Student employees of the University of Maryland in College Park are exempted from the Prince George's County minimum wage requirement of $10.75 an hour, and the state minimum wage level costs them $2 an hour on their paychecks. They want the right to bargain for higher wages, as this Diamondback student newspaper article details.
/By Carrie Snurr/Diamondback/The Fearless Student Employees Coalition is teaming up with a Maryland delegate this semester to gain collective bargaining rights for undergraduate and graduate student workers in the University System of Maryland.
While the Maryland House of Delegates and Maryland Senate are in session, the Fearless Student Employees Coalition — a student group formed last semester that comprises the Graduate Student Government, SGA, Student Labor Action Project, United Academics of Maryland and Graduate Assistant Advisory Committee — is working with Del. Marc Korman [Dist. 18, Montgomery County Democrat] to write legislation that would overturn prior measures that keep student workers from being able to collectively bargain, said Katie Brown, GSG public relations vice president.
Collective bargaining rights allow for workers to negotiate their pay and their work.
"We are trying to start a campaign to reach out to students," said Brown, noting that oftentimes student workers do not realize that they are not considered employees. "We want to show them that there are ways to fight back."
Del. Korman introduced a bill to the General Assembly on Feb. 10 that removes student employees in the system, St. Mary's College, Morgan State University and Baltimore City Community College from a list of employees who are not allowed to engage in collective bargaining. This bill is meant to be the start of giving student employees the ability to ask for higher wages and better working conditions, Brown said.
Last semester, the GSG passed a resolution calling for the state Senate to recognize graduate assistants and other student employees as formal employees, and also held a town hall to discuss student workers' labor issues. Moving forward, Brown said GSG will be focusing on informing campus committees about student campus workers who struggle with low wages in order to gain campus support for collective bargaining, Brown said.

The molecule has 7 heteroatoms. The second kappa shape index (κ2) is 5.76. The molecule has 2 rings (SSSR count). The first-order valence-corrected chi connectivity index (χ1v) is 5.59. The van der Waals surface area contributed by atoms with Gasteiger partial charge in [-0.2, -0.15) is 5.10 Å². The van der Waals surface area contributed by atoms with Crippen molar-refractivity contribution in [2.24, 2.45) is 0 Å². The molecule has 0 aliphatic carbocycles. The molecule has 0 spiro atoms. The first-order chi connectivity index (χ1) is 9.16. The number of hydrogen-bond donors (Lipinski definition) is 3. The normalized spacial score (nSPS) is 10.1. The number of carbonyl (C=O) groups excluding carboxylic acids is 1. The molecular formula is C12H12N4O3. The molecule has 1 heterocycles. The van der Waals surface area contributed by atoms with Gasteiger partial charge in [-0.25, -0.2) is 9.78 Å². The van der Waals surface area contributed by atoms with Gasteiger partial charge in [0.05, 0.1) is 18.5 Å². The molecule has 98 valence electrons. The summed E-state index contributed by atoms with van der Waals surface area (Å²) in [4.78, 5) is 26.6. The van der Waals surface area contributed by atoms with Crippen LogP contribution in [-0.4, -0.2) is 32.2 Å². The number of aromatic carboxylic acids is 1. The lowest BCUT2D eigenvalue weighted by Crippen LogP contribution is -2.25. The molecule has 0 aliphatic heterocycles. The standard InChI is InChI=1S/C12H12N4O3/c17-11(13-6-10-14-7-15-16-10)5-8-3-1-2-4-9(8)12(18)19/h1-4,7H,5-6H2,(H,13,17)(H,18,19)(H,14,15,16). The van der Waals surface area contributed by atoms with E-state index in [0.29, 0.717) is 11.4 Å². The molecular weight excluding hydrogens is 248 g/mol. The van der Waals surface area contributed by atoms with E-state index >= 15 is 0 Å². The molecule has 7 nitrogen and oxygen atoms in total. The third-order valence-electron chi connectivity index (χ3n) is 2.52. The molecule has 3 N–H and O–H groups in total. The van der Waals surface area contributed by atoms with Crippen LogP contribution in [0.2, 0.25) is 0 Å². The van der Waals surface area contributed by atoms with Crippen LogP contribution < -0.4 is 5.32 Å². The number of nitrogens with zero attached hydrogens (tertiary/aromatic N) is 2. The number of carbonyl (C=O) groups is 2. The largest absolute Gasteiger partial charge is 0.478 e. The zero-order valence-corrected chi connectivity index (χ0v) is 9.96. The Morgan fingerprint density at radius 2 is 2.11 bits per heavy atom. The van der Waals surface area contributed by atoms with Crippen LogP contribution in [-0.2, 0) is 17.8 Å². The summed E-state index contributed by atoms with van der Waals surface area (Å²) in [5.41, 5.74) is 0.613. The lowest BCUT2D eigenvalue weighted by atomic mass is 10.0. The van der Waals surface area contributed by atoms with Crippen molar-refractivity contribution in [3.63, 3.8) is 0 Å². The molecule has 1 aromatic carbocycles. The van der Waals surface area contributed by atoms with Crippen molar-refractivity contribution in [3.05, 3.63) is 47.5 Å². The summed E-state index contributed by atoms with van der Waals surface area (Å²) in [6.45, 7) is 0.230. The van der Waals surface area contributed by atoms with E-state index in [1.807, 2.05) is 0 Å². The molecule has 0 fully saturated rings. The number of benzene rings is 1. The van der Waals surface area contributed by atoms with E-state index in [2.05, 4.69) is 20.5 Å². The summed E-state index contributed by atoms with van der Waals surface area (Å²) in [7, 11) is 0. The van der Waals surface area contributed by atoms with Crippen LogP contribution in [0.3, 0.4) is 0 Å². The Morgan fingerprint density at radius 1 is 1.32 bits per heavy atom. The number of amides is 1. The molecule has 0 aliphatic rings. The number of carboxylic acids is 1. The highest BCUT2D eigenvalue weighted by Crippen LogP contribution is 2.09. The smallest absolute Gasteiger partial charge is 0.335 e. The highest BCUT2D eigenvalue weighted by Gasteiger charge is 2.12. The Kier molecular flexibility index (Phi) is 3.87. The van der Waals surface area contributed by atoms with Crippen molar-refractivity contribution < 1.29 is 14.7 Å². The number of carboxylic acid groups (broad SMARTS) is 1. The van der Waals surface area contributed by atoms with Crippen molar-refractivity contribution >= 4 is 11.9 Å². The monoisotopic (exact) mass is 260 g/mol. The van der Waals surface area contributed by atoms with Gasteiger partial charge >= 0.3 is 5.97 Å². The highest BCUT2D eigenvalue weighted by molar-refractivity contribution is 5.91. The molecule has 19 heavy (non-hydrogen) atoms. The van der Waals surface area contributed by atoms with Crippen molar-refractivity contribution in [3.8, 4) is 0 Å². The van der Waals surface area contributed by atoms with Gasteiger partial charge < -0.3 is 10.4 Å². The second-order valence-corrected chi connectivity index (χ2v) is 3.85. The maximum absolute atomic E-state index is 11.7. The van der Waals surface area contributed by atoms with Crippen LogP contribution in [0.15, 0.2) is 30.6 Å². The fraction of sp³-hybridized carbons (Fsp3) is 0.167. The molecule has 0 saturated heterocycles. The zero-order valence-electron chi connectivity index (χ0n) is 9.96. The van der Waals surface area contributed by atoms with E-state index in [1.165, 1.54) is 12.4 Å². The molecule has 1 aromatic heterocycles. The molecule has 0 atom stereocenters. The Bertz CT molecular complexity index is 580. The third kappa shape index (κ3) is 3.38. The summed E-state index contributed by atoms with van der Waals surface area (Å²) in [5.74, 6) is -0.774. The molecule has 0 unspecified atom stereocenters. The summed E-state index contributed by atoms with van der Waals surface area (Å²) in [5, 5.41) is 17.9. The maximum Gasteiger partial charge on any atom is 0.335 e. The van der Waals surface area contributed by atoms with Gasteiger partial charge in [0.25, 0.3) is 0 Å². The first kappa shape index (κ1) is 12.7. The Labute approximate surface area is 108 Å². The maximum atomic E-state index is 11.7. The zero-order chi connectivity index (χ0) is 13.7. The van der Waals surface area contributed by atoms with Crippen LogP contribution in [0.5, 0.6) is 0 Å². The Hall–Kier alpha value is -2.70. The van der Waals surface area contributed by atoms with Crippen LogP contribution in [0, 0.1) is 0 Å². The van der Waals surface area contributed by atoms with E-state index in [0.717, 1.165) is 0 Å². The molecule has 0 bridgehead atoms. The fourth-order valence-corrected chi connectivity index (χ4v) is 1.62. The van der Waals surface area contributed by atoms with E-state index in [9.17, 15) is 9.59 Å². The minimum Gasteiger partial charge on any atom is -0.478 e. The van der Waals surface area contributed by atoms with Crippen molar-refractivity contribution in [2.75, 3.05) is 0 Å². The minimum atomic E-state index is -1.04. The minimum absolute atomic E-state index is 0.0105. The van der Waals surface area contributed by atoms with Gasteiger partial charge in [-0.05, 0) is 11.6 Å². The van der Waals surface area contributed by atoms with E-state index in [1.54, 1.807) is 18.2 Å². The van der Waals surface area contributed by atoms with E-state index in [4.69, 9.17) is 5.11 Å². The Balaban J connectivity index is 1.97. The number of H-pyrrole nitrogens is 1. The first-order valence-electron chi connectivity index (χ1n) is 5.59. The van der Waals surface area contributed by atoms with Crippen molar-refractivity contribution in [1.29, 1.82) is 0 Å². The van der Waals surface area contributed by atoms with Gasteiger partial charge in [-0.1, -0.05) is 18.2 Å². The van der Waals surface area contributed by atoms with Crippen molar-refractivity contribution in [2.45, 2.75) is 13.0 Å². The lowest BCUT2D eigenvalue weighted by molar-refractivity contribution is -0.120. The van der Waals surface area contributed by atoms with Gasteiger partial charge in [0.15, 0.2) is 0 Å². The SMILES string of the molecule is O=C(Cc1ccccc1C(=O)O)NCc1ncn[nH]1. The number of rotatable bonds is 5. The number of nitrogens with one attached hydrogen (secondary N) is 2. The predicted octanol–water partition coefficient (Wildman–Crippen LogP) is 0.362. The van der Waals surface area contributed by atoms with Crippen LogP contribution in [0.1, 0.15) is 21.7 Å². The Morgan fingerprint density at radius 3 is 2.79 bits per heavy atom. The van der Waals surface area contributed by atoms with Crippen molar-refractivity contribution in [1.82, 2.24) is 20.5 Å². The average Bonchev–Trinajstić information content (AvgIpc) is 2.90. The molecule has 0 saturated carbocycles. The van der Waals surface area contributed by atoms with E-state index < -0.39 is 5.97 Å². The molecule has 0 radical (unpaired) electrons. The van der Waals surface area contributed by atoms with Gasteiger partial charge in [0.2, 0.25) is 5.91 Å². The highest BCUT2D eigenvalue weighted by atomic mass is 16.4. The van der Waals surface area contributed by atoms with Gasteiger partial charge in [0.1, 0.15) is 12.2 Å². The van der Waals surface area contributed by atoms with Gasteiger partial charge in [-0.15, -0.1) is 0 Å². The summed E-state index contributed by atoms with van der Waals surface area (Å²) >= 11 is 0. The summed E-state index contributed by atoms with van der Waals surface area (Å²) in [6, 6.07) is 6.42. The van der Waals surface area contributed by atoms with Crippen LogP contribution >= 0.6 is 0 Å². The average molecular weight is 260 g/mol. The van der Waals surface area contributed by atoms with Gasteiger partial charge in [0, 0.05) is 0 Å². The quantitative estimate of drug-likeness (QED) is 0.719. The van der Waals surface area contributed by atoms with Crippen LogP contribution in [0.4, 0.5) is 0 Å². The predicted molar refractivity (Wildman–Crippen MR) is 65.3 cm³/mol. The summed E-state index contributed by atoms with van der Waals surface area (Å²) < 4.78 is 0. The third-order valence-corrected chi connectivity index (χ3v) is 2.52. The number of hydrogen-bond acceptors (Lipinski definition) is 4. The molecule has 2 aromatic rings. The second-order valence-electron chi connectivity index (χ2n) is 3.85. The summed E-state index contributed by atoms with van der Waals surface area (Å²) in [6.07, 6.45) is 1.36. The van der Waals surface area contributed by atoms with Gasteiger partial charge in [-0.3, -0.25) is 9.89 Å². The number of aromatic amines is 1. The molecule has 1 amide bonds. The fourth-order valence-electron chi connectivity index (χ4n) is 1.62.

Currently, the minimum wage for both undergraduate and graduate student workers at this university is $8.75, less than the $10.75 minimum wage in Prince George's County. Because this university is a state school it only has to follow state minimum wage requirements, even if they differ from county requirements. That is one of the problems the coalition wants to change.
[Read More: University of Maryland students are working to get collective bargaining rights]
"Right now, the university's minimum wage is different than the Prince George's County minimum wage, which makes no sense," GSG President Stephanie Cork said.
The Student Labor Action Project, whose mission is to promote economic justice in the university, has been working to document stories of student workers struggling to make ends meet with their student jobs on top of their classes. So far, they have been posting pictures of students on social media along with statements about how they've been struggling.
"Right now we are building relationships with student workers," said Morgan Hess, a communication graduate student and organizer for United Academics of Maryland, a graduate student employee union. "We want to hear their concerns. We want to work for student employees."
University President Wallace Loh told the GSG he had no comment on collective bargaining for students, Brown said. She noted that she viewed the lack of comment as a small victory, because Loh initially implied he did not support collective bargaining rights for student workers.
Last August, the National Labor Relations Board ruled that graduate students at private colleges who work as teaching or research assistants are employees and have the right to join unions. Graduate students from public schools in this state pushed for collective bargaining rights in 2012. The state legislature almost passed a law that year allowing them to do so, but at the last minute the state opted for a meet-and-confer process instead, Brown said.
The meet-and-confer process, which allows students to express concerns and make requests regarding their jobs without any structured agreement, is not preferable for student workers, Brown said, adding that the process and student worker demands or concerns are not taken seriously enough
"Meet and confer is not working," Brown said. "We need to push back against legislation that prevents students from collectively bargaining."
Published in the Diamondback, UMCP student-run newspaper, on Feb. 13.
Do you like this page?